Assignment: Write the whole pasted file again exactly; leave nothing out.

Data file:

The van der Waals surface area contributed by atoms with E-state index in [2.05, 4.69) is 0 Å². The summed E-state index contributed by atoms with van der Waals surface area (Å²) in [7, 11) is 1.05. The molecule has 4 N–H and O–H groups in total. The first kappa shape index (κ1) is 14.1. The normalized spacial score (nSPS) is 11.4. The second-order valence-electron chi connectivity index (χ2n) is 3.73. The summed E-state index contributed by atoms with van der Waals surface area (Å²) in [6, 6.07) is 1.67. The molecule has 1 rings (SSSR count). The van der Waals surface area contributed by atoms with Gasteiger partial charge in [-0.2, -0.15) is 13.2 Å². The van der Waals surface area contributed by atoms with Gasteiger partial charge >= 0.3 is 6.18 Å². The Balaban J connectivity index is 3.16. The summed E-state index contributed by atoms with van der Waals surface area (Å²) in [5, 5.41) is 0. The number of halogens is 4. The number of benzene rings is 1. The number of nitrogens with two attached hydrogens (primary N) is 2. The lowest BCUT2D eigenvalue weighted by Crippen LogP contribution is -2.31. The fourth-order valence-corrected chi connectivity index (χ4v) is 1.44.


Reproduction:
The van der Waals surface area contributed by atoms with E-state index in [2.05, 4.69) is 0 Å². The summed E-state index contributed by atoms with van der Waals surface area (Å²) in [7, 11) is 1.05. The molecule has 4 N–H and O–H groups in total. The first kappa shape index (κ1) is 14.1. The normalized spacial score (nSPS) is 11.4. The second-order valence-electron chi connectivity index (χ2n) is 3.73. The summed E-state index contributed by atoms with van der Waals surface area (Å²) in [6, 6.07) is 1.67. The molecule has 1 rings (SSSR count). The van der Waals surface area contributed by atoms with Gasteiger partial charge in [-0.2, -0.15) is 13.2 Å². The van der Waals surface area contributed by atoms with Gasteiger partial charge >= 0.3 is 6.18 Å². The Balaban J connectivity index is 3.16. The summed E-state index contributed by atoms with van der Waals surface area (Å²) in [5, 5.41) is 0. The number of halogens is 4. The number of benzene rings is 1. The number of nitrogens with two attached hydrogens (primary N) is 2. The lowest BCUT2D eigenvalue weighted by Crippen LogP contribution is -2.31. The fourth-order valence-corrected chi connectivity index (χ4v) is 1.44.